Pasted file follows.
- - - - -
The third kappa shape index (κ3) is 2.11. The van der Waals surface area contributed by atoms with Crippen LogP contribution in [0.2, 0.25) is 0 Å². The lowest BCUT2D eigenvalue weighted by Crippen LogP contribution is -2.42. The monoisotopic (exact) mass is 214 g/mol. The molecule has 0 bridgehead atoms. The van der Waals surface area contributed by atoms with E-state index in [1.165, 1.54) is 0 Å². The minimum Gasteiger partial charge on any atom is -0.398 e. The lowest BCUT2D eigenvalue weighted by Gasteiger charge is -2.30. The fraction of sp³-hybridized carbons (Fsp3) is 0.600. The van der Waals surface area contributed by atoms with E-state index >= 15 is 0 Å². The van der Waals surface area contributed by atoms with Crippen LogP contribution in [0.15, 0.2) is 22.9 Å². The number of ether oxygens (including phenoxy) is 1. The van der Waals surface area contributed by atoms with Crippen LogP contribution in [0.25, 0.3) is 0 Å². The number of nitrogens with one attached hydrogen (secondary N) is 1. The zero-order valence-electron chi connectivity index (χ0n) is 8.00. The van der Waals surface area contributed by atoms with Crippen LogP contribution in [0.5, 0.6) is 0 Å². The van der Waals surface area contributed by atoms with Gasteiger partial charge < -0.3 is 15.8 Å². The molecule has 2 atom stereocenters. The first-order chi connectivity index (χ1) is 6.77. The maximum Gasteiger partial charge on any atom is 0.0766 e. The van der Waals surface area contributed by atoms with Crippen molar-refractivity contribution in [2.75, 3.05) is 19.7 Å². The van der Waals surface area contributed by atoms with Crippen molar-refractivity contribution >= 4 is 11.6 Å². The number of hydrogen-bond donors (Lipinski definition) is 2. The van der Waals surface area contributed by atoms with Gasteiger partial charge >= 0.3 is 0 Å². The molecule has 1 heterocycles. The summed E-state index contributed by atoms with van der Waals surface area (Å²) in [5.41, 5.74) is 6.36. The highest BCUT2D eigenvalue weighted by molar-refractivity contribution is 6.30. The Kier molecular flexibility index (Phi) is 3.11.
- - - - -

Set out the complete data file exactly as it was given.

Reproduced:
The third kappa shape index (κ3) is 2.11. The van der Waals surface area contributed by atoms with Crippen LogP contribution in [0.2, 0.25) is 0 Å². The lowest BCUT2D eigenvalue weighted by Crippen LogP contribution is -2.42. The monoisotopic (exact) mass is 214 g/mol. The molecule has 0 bridgehead atoms. The van der Waals surface area contributed by atoms with E-state index in [1.165, 1.54) is 0 Å². The minimum Gasteiger partial charge on any atom is -0.398 e. The lowest BCUT2D eigenvalue weighted by Gasteiger charge is -2.30. The fraction of sp³-hybridized carbons (Fsp3) is 0.600. The van der Waals surface area contributed by atoms with E-state index >= 15 is 0 Å². The van der Waals surface area contributed by atoms with Crippen LogP contribution in [0.15, 0.2) is 22.9 Å². The number of ether oxygens (including phenoxy) is 1. The van der Waals surface area contributed by atoms with Crippen LogP contribution in [0.25, 0.3) is 0 Å². The number of nitrogens with one attached hydrogen (secondary N) is 1. The zero-order valence-electron chi connectivity index (χ0n) is 8.00. The van der Waals surface area contributed by atoms with Crippen LogP contribution in [0.5, 0.6) is 0 Å². The van der Waals surface area contributed by atoms with Gasteiger partial charge < -0.3 is 15.8 Å². The molecule has 2 atom stereocenters. The first-order chi connectivity index (χ1) is 6.77. The maximum Gasteiger partial charge on any atom is 0.0766 e. The van der Waals surface area contributed by atoms with Crippen molar-refractivity contribution in [2.75, 3.05) is 19.7 Å². The van der Waals surface area contributed by atoms with Crippen molar-refractivity contribution >= 4 is 11.6 Å². The number of hydrogen-bond donors (Lipinski definition) is 2. The van der Waals surface area contributed by atoms with Gasteiger partial charge >= 0.3 is 0 Å². The molecule has 1 heterocycles. The summed E-state index contributed by atoms with van der Waals surface area (Å²) in [5.41, 5.74) is 6.36. The highest BCUT2D eigenvalue weighted by molar-refractivity contribution is 6.30. The Kier molecular flexibility index (Phi) is 3.11.